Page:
Granular synthesis may be one of the most interesting and, confoundingly, more difficult processes to achieve predictable results. But therein lies its charm… and its frustrations. Early software attempts at granulation (See the sidebar: “What is Granular Synthesis?”) were slow, and results were largely a product of trial and error. The resulting audio files weren’t playable unless they were loaded into a sampler or other playback medium. Often, the results were repetitive, static, or generally favored avant-garde, aleatoric productions. The adoption of granular techniques into software synthesis seem to have cleared the way toward more widespread acceptance.
Audio Damage Quanta forges granular with basic analog-modeled, subtractive synthesis and waveshaping to produce sounds useful to composers from the mainstream to the surrealistic and avant-garde end of the musical spectrum. Quanta provides 64-bit AU, VST2, VST3 and AAX plugins for Mac OS, with 32- and 64-bit VST2 and VST3, and 64-bit AAX plugins for Windows. There is no standalone version, so you will need a host application. You can also purchase an iOS version with Inter-App Audio.
A GRAIN OF DIFFERENCE
Quanta is rather austere and business-like in appearance; there are no realistic knobs and sliders, and no attempt to render virtual side panels with the look of real wood, jiggling patch cords, or painstakingly detailed knurled knobs; instead, and probably the first feature my ageing eyes appreciate, is Quanta’s simple, continuously resizable GUI. Drag the lower-right corner of the instrument to adjust Quanta’s display from screen-filling to eagle-eye-small, and all points in between (See Fig.1).
As a measure of user-friendliness, I like puttering around with as little reference to the manual as possible. Suffice it to say that if you understand basics of synthesis, the workflow shouldn’t be hard to grasp. The oscillator section occupies the bottom half of every page for easy tweaking (More about this shortly). The top left offers access to four main pages: Sample, FEG, FLFO, and Matrix. An elongated window at the top center opens the preset browser with a click at the left. Click on its right-hand side to open the instrument’s settings panel. The browser displays its banks of presets grouped by function or designer, with each bank’s presets tucked away into triangular disclosure buttons. Annoyingly, leaving the browser page resets it to its default state, with all banks unopened. A set of increment/decrement buttons would be welcome to explore banks without losing your place. On the positive side, a click anywhere in the window toggles the last of the four pages you were accessing. I found that toggling between the sample page and the browser was particularly handy when I wanted to drop my own samples from my desktop to audition them in different presets. You can load samples from a drop-down menu on the sample page, but dragging them from the finder is much quicker than navigating folders. A single click on a preset in the browser loads the patch and displays the sample file name as well as its sample rate and bit depth (See Fig.2). I was delighted to find that Quanta can be configured to support MIDI Polyphonic Expression (MPE), meaning that it can respond to Aftertouch, Pitch Bend, and the position of each note, independently. I spent the rest of the review shuttling between my Roli Seaboard 49 and my MIDI guitar; Quanta performed without a hitch.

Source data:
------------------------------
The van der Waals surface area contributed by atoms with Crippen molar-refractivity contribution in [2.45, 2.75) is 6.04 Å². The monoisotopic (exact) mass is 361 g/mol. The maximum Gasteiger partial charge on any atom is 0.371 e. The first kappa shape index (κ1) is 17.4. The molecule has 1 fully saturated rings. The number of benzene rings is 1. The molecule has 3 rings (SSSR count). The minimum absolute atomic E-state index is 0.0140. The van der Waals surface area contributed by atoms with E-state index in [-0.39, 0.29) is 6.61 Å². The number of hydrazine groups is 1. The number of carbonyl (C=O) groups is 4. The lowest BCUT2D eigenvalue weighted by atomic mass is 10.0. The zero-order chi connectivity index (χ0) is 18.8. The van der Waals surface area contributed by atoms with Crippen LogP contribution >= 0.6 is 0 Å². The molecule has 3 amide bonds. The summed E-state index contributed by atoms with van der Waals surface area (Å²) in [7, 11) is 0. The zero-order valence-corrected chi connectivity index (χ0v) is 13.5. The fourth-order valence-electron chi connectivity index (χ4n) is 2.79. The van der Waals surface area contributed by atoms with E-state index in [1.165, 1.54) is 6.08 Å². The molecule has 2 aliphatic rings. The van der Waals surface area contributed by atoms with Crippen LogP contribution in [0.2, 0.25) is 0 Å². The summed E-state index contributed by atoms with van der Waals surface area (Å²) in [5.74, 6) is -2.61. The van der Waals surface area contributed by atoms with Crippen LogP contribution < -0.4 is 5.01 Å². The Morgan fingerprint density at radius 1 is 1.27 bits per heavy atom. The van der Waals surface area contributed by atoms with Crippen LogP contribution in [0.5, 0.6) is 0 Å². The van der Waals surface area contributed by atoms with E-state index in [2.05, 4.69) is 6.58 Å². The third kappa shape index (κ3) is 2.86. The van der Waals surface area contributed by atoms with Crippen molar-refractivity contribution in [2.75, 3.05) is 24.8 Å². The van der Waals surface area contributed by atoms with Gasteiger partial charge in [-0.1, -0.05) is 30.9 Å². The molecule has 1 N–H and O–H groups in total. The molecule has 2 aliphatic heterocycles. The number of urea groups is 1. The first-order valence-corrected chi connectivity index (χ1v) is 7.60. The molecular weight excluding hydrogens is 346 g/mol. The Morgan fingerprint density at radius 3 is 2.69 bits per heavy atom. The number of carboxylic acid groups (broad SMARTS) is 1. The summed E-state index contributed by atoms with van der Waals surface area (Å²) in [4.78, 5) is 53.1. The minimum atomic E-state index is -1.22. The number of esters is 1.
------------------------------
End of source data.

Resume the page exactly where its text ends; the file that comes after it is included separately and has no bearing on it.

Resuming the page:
SAMPLING THE WARES
Pulling a sample into Quanta couldn’t be easier. Quanta can handle stereo files in AIFF, FLAC, MP3, Ogg, and WAV formats at any rate and depth; however, it’s not a sampler, and doesn’t support multisampling. Once the sample is loaded, the large rectangular window presents a rounded-off, stylized overview of the waveform (See Fig.3). If the patch already contains modulation assignments, an animated blue dot will sweep back and forth for each voice played, in addition to a blue vertical line that indicates the starting position of the oscillator Granulator (more later).
The letter F appended to the EGs and LFOs stands for flexible. You can click and drag as many envelope segments as you need (See Fig. 4). You get four envelopes to play with, and you can set their playback modes to one-shot, forward, or backward looping. Dragging on an envelope segment creates a curve between stages. For patches with a rhythmic component, you can sync envelope points to your host program’s clock.
There’s no freehand design for the two FLFOs, but controls for Frequency, Phase, Shape, Skew, and Warp can produce plenty of LFO shapes ranging from the conventional to the downright weird (See Fig. 5). You can feed your LFO creations to an additional sample-and-hold LFO. All FLFOs supply knobs for frequency/rhythmic value, with an additional smoothing control for Sample-and-Hold.
The Matrix page offers 36 destinations and 14 sources, with sources arranged horizontally at the top, and destinations arrayed vertically on the left side of the grid. The 14 sources divide equally into internally-generated modulation sources and MIDI Control Change messages. Clicking and dragging in the grid will set up positive or negative modulation, depending on the direction of the mouse. It’s a fairly straightforward system, and of course, you can automate almost any parameter, but there is no MIDI Learn capability.
Inarguably, Quanta’s centerpiece is its Granulator section (See Fig.6). You get one analog-modeled oscillator, with continuously variable shape between sine and sawtooth wave, a pulse width/symmetry knob (depending on the oscillator shape), fine and coarse tuning knobs and oscillator level. To the oscillator’s right is a noise generator with level and color controls. You can feed either or both oscillators into the granulation section and produce some pretty fat, animated tones without even resorting to the sample oscillator.